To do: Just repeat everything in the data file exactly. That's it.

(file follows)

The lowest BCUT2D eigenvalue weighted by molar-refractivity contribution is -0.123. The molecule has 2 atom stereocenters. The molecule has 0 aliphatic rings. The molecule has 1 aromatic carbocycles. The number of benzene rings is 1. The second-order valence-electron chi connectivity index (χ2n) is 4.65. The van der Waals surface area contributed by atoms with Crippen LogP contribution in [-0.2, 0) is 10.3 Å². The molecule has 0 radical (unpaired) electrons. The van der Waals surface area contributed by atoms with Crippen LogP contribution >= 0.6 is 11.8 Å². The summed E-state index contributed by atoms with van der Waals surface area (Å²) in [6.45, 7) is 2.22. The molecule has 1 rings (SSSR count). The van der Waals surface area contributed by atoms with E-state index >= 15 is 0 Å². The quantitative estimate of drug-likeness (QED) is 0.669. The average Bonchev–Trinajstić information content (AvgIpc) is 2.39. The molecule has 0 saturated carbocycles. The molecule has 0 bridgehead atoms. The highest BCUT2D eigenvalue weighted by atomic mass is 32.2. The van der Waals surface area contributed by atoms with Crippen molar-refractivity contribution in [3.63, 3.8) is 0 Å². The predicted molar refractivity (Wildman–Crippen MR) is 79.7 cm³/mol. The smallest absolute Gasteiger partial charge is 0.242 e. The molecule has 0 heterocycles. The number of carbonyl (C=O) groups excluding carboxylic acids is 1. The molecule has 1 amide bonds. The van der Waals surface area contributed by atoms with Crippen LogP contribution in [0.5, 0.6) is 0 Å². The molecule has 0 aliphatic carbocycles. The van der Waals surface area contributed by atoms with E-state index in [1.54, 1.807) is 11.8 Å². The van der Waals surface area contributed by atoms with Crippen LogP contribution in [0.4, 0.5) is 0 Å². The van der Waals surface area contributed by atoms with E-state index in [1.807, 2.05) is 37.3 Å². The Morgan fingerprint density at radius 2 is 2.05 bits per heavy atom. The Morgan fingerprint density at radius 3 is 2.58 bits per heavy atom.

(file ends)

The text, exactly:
The lowest BCUT2D eigenvalue weighted by molar-refractivity contribution is -0.123. The molecule has 2 atom stereocenters. The molecule has 0 aliphatic rings. The molecule has 1 aromatic carbocycles. The number of benzene rings is 1. The second-order valence-electron chi connectivity index (χ2n) is 4.65. The van der Waals surface area contributed by atoms with Crippen LogP contribution in [-0.2, 0) is 10.3 Å². The molecule has 0 radical (unpaired) electrons. The van der Waals surface area contributed by atoms with Crippen LogP contribution >= 0.6 is 11.8 Å². The summed E-state index contributed by atoms with van der Waals surface area (Å²) in [6.45, 7) is 2.22. The molecule has 1 rings (SSSR count). The van der Waals surface area contributed by atoms with E-state index >= 15 is 0 Å². The quantitative estimate of drug-likeness (QED) is 0.669. The average Bonchev–Trinajstić information content (AvgIpc) is 2.39. The molecule has 0 saturated carbocycles. The molecule has 0 bridgehead atoms. The highest BCUT2D eigenvalue weighted by atomic mass is 32.2. The van der Waals surface area contributed by atoms with Crippen molar-refractivity contribution in [3.63, 3.8) is 0 Å². The predicted molar refractivity (Wildman–Crippen MR) is 79.7 cm³/mol. The smallest absolute Gasteiger partial charge is 0.242 e. The molecule has 0 heterocycles. The number of carbonyl (C=O) groups excluding carboxylic acids is 1. The molecule has 1 amide bonds. The van der Waals surface area contributed by atoms with Crippen LogP contribution in [0.5, 0.6) is 0 Å². The molecule has 0 aliphatic carbocycles. The van der Waals surface area contributed by atoms with E-state index in [1.54, 1.807) is 11.8 Å². The van der Waals surface area contributed by atoms with Crippen LogP contribution in [0.4, 0.5) is 0 Å². The van der Waals surface area contributed by atoms with E-state index in [1.807, 2.05) is 37.3 Å². The Morgan fingerprint density at radius 2 is 2.05 bits per heavy atom. The Morgan fingerprint density at radius 3 is 2.58 bits per heavy atom.